I head over to BMW of Denver for my next service stop. The bike has 12,000 miles on it and it is time for a major service: complete fluid change, valve job, electronic check. I also get a new rear tire even though it probably has about 2,000 miles left. The front tire, although it is showing a wear pattern, has almost all the tread left. I decide to hold off on changing it.
The dealership is a very friendly place and there are lots of riders coming by while Iím there. The owner of the place, Clem, is an interesting guy whoís been in the business for a long time. Garth is the service manager and Gordan, the service technician, works on my bike. Theyíve got a lot of bikes here, including every model from the lineup. Three new Cruisers (the R1200C) have just been taken out of their crates, each of them with only one mile on the odometer. Clem tells me theyíre selling a lot of Cruisers.
Spending half a day at a cool BMW motorcycle dealership is always a good time. You meet interesting people, get to check out the new bikes, and look for any equipment you may need. I buy two angled value extenders (one for myself and one for Chuck) which makes it easier to put air in the tires. Often youíll pull into a gas station and because of the way the chuck (yes it is actually called the air chuck) is angled you canít get it on the valve. Suddenly your morning is not going too well. This little doo-dad solves that problem.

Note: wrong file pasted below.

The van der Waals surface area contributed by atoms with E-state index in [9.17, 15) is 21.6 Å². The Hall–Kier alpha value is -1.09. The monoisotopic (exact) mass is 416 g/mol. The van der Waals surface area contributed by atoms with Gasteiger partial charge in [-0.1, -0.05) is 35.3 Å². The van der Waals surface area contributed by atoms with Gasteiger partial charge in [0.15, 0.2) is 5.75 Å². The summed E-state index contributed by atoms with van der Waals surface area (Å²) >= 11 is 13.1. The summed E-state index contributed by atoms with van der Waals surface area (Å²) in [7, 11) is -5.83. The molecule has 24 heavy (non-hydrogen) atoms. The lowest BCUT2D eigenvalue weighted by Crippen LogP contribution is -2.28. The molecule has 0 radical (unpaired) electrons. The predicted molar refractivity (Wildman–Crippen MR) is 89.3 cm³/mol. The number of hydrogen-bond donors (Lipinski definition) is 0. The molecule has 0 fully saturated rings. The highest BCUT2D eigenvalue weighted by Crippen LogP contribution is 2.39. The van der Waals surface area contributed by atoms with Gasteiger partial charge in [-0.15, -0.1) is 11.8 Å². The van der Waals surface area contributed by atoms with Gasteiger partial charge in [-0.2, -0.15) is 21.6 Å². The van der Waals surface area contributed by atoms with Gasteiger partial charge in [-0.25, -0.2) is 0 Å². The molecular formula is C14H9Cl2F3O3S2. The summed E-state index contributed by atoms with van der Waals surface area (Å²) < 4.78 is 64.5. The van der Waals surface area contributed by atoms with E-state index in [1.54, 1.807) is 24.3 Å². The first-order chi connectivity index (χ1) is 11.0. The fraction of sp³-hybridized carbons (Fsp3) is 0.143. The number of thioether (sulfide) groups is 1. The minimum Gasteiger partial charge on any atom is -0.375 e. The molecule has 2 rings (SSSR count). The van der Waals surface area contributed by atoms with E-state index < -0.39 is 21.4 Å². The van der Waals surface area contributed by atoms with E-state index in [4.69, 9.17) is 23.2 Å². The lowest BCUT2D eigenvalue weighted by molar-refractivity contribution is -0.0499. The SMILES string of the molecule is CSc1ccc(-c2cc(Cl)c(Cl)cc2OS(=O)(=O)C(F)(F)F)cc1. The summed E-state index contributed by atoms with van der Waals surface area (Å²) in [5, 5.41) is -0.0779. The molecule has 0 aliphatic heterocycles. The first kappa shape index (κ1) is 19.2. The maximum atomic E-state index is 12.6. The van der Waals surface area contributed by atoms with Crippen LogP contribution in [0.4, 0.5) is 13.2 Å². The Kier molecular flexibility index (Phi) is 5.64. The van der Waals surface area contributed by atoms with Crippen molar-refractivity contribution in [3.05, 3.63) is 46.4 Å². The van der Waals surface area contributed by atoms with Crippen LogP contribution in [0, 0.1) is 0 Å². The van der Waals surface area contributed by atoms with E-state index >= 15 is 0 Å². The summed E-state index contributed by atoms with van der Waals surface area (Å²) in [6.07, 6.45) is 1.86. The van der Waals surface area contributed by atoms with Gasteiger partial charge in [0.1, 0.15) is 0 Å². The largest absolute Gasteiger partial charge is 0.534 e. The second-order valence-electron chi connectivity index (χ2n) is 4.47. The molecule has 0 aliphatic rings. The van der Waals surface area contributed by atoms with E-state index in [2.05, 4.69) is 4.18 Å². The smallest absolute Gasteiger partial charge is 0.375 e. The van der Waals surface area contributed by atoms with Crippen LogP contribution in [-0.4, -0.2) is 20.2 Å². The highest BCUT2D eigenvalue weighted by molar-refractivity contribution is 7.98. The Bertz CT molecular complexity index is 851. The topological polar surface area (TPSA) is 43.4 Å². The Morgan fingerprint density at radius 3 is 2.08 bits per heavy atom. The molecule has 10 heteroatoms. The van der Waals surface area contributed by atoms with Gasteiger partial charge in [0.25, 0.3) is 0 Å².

I spend the rest of the day back at the hotel, organizing my life and following up on a million things. I take a walk around town and check out the pedestrian mall, which covers 16th street for a dozen blocks. Last night I accidentally drove down it for about four of them. There are lots of nice shops and lots of great restaurants. When Chuck rolls in we have dinner at one of them: Rialto Cafť. Itís great food and the best meal Iíve had in weeks, not including the donuts at "The Worlds Best Donut Shop" in Grand Marais, Minnesota. I still canít get those donuts out of my head. I wonder if I could stop there on the way home. Do you think they have much snow in November?
Iíve been dying (pun intended) to see the movie "The Sixth Sense" ever since it opened and kept sitting at the top of the box office chart. But Iíve been on the road and havenít had a chance. Besides most of the two-bit theaters in the towns Iíve been in are still showing "Wild Wild West." By now most of my friends have seen "The Sixth Sense" and everyone is talking about it. So Chuck and I check it out after dinner. Two nights before, when I was talking about it with my buddy Sandy Cederbaum, he told me it was one of those movies where you wonít believe the ending. Well, Iíve seen the commercials, and the preview, and my mind starts trying to figure it out before the movie even starts. Ten minutes into the film, Iíve figured the whole plot out. Sometimes Iím too smart for my own good. But it didnít matter. This film still SCARED THE CRAP OUT OF ME. Do not see this film if you have an existing heart condition.
27 of you voted that I should keep camping. 37 of you voted I send the gear home.
Only about 40% of the eligible voters actually cast their ballots. But that is probably better than the last presidential election.
Well, I said this wasnít a democracy, and since the results were not a landslide, I am going to try to keep camping. Besides, it will give me more interesting things to write about. The next scheduled attempt is in a few days in Arches National Park, near Moab, Utah.
What really made up my mind was a note from my acquaintance, Bill Bonanno. Bill said, "Finish the trip together. You started with the gear, end with the gear. You will miss it as soon as you get rid of it. Keep camping."
Bill, I like that line of thinking. Thanks for the advice. Arches, here I come.
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